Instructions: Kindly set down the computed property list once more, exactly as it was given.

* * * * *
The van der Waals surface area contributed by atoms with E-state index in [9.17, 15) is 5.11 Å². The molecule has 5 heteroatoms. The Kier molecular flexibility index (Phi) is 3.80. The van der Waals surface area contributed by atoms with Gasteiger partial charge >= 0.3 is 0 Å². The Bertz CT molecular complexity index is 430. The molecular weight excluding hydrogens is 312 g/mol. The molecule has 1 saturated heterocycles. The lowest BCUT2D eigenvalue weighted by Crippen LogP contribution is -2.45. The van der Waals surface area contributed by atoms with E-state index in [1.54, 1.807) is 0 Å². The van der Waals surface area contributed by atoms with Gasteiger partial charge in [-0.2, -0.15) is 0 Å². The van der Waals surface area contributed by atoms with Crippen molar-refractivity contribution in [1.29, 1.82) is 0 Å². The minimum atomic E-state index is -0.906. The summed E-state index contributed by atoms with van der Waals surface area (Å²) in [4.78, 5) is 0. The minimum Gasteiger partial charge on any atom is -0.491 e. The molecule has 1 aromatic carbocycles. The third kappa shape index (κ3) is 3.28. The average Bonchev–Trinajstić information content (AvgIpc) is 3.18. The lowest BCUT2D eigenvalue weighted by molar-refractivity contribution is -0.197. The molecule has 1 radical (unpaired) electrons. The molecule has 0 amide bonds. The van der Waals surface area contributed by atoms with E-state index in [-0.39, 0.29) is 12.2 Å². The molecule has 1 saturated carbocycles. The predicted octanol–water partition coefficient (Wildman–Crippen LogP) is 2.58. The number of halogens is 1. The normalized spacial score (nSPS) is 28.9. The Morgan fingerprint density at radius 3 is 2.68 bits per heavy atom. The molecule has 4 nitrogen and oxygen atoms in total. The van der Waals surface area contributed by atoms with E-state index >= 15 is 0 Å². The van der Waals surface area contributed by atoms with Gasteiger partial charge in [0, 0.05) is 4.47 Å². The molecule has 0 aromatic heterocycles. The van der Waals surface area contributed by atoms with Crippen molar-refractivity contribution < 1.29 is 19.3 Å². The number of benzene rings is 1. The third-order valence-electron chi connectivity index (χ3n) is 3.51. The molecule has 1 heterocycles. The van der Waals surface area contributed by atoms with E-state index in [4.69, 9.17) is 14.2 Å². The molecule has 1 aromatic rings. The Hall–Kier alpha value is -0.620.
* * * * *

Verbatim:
The van der Waals surface area contributed by atoms with E-state index in [9.17, 15) is 5.11 Å². The molecule has 5 heteroatoms. The Kier molecular flexibility index (Phi) is 3.80. The van der Waals surface area contributed by atoms with Gasteiger partial charge >= 0.3 is 0 Å². The Bertz CT molecular complexity index is 430. The molecular weight excluding hydrogens is 312 g/mol. The molecule has 1 saturated heterocycles. The lowest BCUT2D eigenvalue weighted by Crippen LogP contribution is -2.45. The van der Waals surface area contributed by atoms with E-state index in [1.54, 1.807) is 0 Å². The van der Waals surface area contributed by atoms with Gasteiger partial charge in [-0.2, -0.15) is 0 Å². The van der Waals surface area contributed by atoms with Crippen molar-refractivity contribution in [1.29, 1.82) is 0 Å². The minimum atomic E-state index is -0.906. The summed E-state index contributed by atoms with van der Waals surface area (Å²) in [4.78, 5) is 0. The minimum Gasteiger partial charge on any atom is -0.491 e. The molecule has 1 aromatic carbocycles. The third kappa shape index (κ3) is 3.28. The average Bonchev–Trinajstić information content (AvgIpc) is 3.18. The lowest BCUT2D eigenvalue weighted by molar-refractivity contribution is -0.197. The molecule has 1 radical (unpaired) electrons. The molecule has 0 amide bonds. The van der Waals surface area contributed by atoms with E-state index in [-0.39, 0.29) is 12.2 Å². The molecule has 1 saturated carbocycles. The predicted octanol–water partition coefficient (Wildman–Crippen LogP) is 2.58. The number of halogens is 1. The normalized spacial score (nSPS) is 28.9. The Morgan fingerprint density at radius 3 is 2.68 bits per heavy atom. The molecule has 4 nitrogen and oxygen atoms in total. The van der Waals surface area contributed by atoms with E-state index >= 15 is 0 Å². The van der Waals surface area contributed by atoms with Gasteiger partial charge in [0, 0.05) is 4.47 Å². The molecule has 0 aromatic heterocycles. The van der Waals surface area contributed by atoms with Crippen molar-refractivity contribution < 1.29 is 19.3 Å². The number of benzene rings is 1. The third-order valence-electron chi connectivity index (χ3n) is 3.51. The molecule has 1 heterocycles. The van der Waals surface area contributed by atoms with E-state index in [4.69, 9.17) is 14.2 Å². The molecule has 1 aromatic rings. The Hall–Kier alpha value is -0.620.